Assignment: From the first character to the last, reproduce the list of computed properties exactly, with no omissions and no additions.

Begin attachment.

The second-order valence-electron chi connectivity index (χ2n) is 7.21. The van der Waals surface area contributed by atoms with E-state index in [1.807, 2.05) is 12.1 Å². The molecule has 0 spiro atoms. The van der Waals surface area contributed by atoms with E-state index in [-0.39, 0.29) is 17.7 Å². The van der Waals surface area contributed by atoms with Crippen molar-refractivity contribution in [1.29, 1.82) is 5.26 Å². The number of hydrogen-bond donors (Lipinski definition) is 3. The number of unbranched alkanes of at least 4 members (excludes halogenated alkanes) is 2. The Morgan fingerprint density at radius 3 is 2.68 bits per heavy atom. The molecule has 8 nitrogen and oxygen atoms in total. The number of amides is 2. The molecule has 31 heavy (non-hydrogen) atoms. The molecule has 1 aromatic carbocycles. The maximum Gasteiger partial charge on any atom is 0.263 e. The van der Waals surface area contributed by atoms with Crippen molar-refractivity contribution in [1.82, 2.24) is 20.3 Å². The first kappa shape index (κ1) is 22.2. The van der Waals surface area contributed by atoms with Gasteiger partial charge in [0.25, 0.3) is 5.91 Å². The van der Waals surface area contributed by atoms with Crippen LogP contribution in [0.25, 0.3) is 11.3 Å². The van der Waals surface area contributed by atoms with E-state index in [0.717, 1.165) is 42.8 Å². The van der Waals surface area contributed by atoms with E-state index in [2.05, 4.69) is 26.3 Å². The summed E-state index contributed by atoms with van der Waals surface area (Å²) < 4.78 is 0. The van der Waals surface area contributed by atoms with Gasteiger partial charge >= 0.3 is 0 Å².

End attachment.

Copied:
The second-order valence-electron chi connectivity index (χ2n) is 7.21. The van der Waals surface area contributed by atoms with E-state index in [1.807, 2.05) is 12.1 Å². The molecule has 0 spiro atoms. The van der Waals surface area contributed by atoms with E-state index in [-0.39, 0.29) is 17.7 Å². The van der Waals surface area contributed by atoms with Crippen molar-refractivity contribution in [1.29, 1.82) is 5.26 Å². The number of hydrogen-bond donors (Lipinski definition) is 3. The number of unbranched alkanes of at least 4 members (excludes halogenated alkanes) is 2. The Morgan fingerprint density at radius 3 is 2.68 bits per heavy atom. The molecule has 8 nitrogen and oxygen atoms in total. The number of amides is 2. The molecule has 31 heavy (non-hydrogen) atoms. The molecule has 1 aromatic carbocycles. The maximum Gasteiger partial charge on any atom is 0.263 e. The van der Waals surface area contributed by atoms with Crippen molar-refractivity contribution in [1.82, 2.24) is 20.3 Å². The first kappa shape index (κ1) is 22.2. The van der Waals surface area contributed by atoms with Gasteiger partial charge in [0.25, 0.3) is 5.91 Å². The van der Waals surface area contributed by atoms with Crippen LogP contribution in [0.25, 0.3) is 11.3 Å². The van der Waals surface area contributed by atoms with E-state index in [0.717, 1.165) is 42.8 Å². The van der Waals surface area contributed by atoms with E-state index in [2.05, 4.69) is 26.3 Å². The summed E-state index contributed by atoms with van der Waals surface area (Å²) < 4.78 is 0. The van der Waals surface area contributed by atoms with Gasteiger partial charge >= 0.3 is 0 Å².